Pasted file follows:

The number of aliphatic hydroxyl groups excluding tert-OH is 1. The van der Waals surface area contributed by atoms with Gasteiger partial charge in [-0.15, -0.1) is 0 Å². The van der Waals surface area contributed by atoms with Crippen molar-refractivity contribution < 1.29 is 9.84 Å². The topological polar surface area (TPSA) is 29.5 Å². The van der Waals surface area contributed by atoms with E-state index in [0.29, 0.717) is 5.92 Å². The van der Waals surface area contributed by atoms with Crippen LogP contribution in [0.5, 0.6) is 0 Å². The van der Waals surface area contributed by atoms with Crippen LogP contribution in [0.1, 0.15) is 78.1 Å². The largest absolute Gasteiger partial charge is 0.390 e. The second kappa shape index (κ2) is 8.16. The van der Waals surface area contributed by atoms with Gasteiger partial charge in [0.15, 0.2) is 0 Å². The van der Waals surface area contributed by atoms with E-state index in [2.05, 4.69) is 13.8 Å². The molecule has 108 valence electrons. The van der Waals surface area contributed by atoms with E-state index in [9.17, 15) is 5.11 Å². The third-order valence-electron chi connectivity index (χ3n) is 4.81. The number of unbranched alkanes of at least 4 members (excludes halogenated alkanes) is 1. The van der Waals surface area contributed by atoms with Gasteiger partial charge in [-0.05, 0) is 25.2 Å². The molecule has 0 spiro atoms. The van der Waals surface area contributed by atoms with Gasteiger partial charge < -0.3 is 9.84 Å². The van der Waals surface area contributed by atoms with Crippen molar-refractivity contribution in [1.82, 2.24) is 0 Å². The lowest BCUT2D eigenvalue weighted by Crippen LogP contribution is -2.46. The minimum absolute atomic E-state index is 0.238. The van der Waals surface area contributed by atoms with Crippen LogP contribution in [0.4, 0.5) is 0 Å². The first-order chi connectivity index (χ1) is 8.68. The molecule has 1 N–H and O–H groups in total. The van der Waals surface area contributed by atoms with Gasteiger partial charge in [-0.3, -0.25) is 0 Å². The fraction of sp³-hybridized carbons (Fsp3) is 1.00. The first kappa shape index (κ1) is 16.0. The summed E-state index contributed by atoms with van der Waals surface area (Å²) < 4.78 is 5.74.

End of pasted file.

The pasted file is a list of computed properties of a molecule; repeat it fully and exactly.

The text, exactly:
The number of aliphatic hydroxyl groups excluding tert-OH is 1. The van der Waals surface area contributed by atoms with Gasteiger partial charge in [-0.15, -0.1) is 0 Å². The van der Waals surface area contributed by atoms with Crippen molar-refractivity contribution < 1.29 is 9.84 Å². The topological polar surface area (TPSA) is 29.5 Å². The van der Waals surface area contributed by atoms with E-state index in [0.29, 0.717) is 5.92 Å². The van der Waals surface area contributed by atoms with Crippen LogP contribution in [0.5, 0.6) is 0 Å². The van der Waals surface area contributed by atoms with Crippen LogP contribution in [0.1, 0.15) is 78.1 Å². The largest absolute Gasteiger partial charge is 0.390 e. The second kappa shape index (κ2) is 8.16. The van der Waals surface area contributed by atoms with Gasteiger partial charge in [0.15, 0.2) is 0 Å². The van der Waals surface area contributed by atoms with E-state index in [2.05, 4.69) is 13.8 Å². The molecule has 108 valence electrons. The van der Waals surface area contributed by atoms with E-state index in [9.17, 15) is 5.11 Å². The third-order valence-electron chi connectivity index (χ3n) is 4.81. The number of unbranched alkanes of at least 4 members (excludes halogenated alkanes) is 1. The van der Waals surface area contributed by atoms with Gasteiger partial charge in [-0.05, 0) is 25.2 Å². The molecule has 0 spiro atoms. The van der Waals surface area contributed by atoms with Gasteiger partial charge < -0.3 is 9.84 Å². The van der Waals surface area contributed by atoms with Crippen molar-refractivity contribution in [1.82, 2.24) is 0 Å². The lowest BCUT2D eigenvalue weighted by Crippen LogP contribution is -2.46. The minimum absolute atomic E-state index is 0.238. The van der Waals surface area contributed by atoms with Crippen LogP contribution in [0.4, 0.5) is 0 Å². The first-order chi connectivity index (χ1) is 8.68. The molecule has 1 N–H and O–H groups in total. The van der Waals surface area contributed by atoms with Gasteiger partial charge in [-0.3, -0.25) is 0 Å². The fraction of sp³-hybridized carbons (Fsp3) is 1.00. The first kappa shape index (κ1) is 16.0. The summed E-state index contributed by atoms with van der Waals surface area (Å²) < 4.78 is 5.74.